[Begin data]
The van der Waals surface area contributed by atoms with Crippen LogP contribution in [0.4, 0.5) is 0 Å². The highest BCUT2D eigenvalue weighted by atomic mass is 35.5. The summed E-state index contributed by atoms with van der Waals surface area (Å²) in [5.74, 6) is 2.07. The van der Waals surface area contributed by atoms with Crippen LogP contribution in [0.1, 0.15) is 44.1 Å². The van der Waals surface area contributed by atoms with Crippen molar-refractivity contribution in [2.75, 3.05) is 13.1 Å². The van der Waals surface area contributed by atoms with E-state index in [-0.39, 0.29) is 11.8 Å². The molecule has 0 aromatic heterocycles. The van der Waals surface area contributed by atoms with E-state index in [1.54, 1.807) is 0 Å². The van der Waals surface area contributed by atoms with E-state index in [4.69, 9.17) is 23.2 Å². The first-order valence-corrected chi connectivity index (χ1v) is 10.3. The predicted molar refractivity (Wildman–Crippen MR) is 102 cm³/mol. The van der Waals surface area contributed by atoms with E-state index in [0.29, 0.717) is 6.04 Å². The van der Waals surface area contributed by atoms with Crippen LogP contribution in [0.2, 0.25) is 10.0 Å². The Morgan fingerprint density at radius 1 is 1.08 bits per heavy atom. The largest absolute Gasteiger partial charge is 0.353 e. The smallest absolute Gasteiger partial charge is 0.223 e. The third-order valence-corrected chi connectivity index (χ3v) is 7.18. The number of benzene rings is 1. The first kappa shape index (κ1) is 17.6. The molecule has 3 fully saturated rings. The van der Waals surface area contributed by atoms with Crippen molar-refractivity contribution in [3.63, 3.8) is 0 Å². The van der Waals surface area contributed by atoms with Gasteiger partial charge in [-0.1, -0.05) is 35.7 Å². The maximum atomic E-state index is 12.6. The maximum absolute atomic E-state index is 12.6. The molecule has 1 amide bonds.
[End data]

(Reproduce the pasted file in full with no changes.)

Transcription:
The van der Waals surface area contributed by atoms with Crippen LogP contribution in [0.4, 0.5) is 0 Å². The highest BCUT2D eigenvalue weighted by atomic mass is 35.5. The summed E-state index contributed by atoms with van der Waals surface area (Å²) in [5.74, 6) is 2.07. The van der Waals surface area contributed by atoms with Crippen LogP contribution in [0.1, 0.15) is 44.1 Å². The van der Waals surface area contributed by atoms with Crippen molar-refractivity contribution in [2.75, 3.05) is 13.1 Å². The van der Waals surface area contributed by atoms with E-state index in [-0.39, 0.29) is 11.8 Å². The molecule has 0 aromatic heterocycles. The van der Waals surface area contributed by atoms with E-state index in [1.54, 1.807) is 0 Å². The van der Waals surface area contributed by atoms with E-state index in [4.69, 9.17) is 23.2 Å². The first-order valence-corrected chi connectivity index (χ1v) is 10.3. The predicted molar refractivity (Wildman–Crippen MR) is 102 cm³/mol. The van der Waals surface area contributed by atoms with E-state index in [0.29, 0.717) is 6.04 Å². The van der Waals surface area contributed by atoms with Crippen LogP contribution in [0.2, 0.25) is 10.0 Å². The Morgan fingerprint density at radius 1 is 1.08 bits per heavy atom. The largest absolute Gasteiger partial charge is 0.353 e. The smallest absolute Gasteiger partial charge is 0.223 e. The third-order valence-corrected chi connectivity index (χ3v) is 7.18. The number of benzene rings is 1. The first kappa shape index (κ1) is 17.6. The molecule has 3 fully saturated rings. The van der Waals surface area contributed by atoms with Crippen molar-refractivity contribution in [3.63, 3.8) is 0 Å². The van der Waals surface area contributed by atoms with Gasteiger partial charge in [-0.1, -0.05) is 35.7 Å². The maximum atomic E-state index is 12.6. The maximum absolute atomic E-state index is 12.6. The molecule has 1 amide bonds.